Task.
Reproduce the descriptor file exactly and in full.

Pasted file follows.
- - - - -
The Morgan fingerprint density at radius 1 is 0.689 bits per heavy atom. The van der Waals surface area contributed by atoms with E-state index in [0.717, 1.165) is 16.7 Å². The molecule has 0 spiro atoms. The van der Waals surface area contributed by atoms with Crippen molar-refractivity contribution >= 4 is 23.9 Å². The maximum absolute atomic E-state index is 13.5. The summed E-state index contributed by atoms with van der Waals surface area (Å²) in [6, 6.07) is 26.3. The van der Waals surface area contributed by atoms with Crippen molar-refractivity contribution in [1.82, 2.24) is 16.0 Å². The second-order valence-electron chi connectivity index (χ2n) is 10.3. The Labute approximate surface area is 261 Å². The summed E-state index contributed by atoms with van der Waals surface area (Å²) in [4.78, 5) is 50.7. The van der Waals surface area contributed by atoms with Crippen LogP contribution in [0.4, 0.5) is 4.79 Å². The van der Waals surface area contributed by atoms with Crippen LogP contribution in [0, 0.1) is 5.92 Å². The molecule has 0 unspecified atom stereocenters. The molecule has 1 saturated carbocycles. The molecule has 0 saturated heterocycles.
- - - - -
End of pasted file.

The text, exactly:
The Morgan fingerprint density at radius 1 is 0.689 bits per heavy atom. The van der Waals surface area contributed by atoms with E-state index in [0.717, 1.165) is 16.7 Å². The molecule has 0 spiro atoms. The van der Waals surface area contributed by atoms with Crippen molar-refractivity contribution >= 4 is 23.9 Å². The maximum absolute atomic E-state index is 13.5. The summed E-state index contributed by atoms with van der Waals surface area (Å²) in [6, 6.07) is 26.3. The van der Waals surface area contributed by atoms with Crippen molar-refractivity contribution in [1.82, 2.24) is 16.0 Å². The second-order valence-electron chi connectivity index (χ2n) is 10.3. The Labute approximate surface area is 261 Å². The summed E-state index contributed by atoms with van der Waals surface area (Å²) in [4.78, 5) is 50.7. The van der Waals surface area contributed by atoms with Crippen LogP contribution in [0.4, 0.5) is 4.79 Å². The van der Waals surface area contributed by atoms with Crippen LogP contribution in [0, 0.1) is 5.92 Å². The molecule has 0 unspecified atom stereocenters. The molecule has 1 saturated carbocycles. The molecule has 0 saturated heterocycles.